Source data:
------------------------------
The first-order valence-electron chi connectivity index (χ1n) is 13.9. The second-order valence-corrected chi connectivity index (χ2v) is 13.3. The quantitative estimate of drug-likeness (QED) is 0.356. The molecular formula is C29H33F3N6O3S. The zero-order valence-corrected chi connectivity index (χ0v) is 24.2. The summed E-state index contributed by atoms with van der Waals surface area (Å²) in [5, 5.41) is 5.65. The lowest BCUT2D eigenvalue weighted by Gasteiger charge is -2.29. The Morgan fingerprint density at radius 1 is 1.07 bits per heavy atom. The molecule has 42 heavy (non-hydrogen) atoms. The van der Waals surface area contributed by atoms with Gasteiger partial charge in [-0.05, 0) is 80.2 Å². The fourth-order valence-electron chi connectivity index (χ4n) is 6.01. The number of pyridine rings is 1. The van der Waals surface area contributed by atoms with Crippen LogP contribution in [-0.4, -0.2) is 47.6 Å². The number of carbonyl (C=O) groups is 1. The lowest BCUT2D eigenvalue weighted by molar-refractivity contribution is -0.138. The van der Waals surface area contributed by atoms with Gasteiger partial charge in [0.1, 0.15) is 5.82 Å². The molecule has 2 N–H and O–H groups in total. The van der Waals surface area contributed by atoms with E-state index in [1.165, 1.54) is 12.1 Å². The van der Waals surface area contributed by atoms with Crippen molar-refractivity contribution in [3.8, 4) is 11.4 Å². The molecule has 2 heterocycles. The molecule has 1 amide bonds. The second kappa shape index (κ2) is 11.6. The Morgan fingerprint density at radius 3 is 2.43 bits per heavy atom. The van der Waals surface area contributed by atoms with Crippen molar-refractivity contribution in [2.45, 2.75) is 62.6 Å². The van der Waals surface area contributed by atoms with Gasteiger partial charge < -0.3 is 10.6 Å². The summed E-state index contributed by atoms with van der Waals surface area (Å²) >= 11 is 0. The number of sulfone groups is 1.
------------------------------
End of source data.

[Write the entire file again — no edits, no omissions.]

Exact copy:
The first-order valence-electron chi connectivity index (χ1n) is 13.9. The second-order valence-corrected chi connectivity index (χ2v) is 13.3. The quantitative estimate of drug-likeness (QED) is 0.356. The molecular formula is C29H33F3N6O3S. The zero-order valence-corrected chi connectivity index (χ0v) is 24.2. The summed E-state index contributed by atoms with van der Waals surface area (Å²) in [5, 5.41) is 5.65. The lowest BCUT2D eigenvalue weighted by Gasteiger charge is -2.29. The Morgan fingerprint density at radius 1 is 1.07 bits per heavy atom. The molecule has 42 heavy (non-hydrogen) atoms. The van der Waals surface area contributed by atoms with Gasteiger partial charge in [-0.05, 0) is 80.2 Å². The fourth-order valence-electron chi connectivity index (χ4n) is 6.01. The number of pyridine rings is 1. The van der Waals surface area contributed by atoms with Crippen LogP contribution in [-0.4, -0.2) is 47.6 Å². The number of carbonyl (C=O) groups is 1. The lowest BCUT2D eigenvalue weighted by molar-refractivity contribution is -0.138. The van der Waals surface area contributed by atoms with Gasteiger partial charge in [0.1, 0.15) is 5.82 Å². The molecule has 2 N–H and O–H groups in total. The van der Waals surface area contributed by atoms with E-state index in [1.165, 1.54) is 12.1 Å². The van der Waals surface area contributed by atoms with Crippen molar-refractivity contribution in [3.8, 4) is 11.4 Å². The molecule has 2 heterocycles. The molecule has 1 amide bonds. The second kappa shape index (κ2) is 11.6. The Morgan fingerprint density at radius 3 is 2.43 bits per heavy atom. The van der Waals surface area contributed by atoms with Crippen molar-refractivity contribution in [2.45, 2.75) is 62.6 Å². The van der Waals surface area contributed by atoms with Gasteiger partial charge < -0.3 is 10.6 Å². The summed E-state index contributed by atoms with van der Waals surface area (Å²) >= 11 is 0. The number of sulfone groups is 1.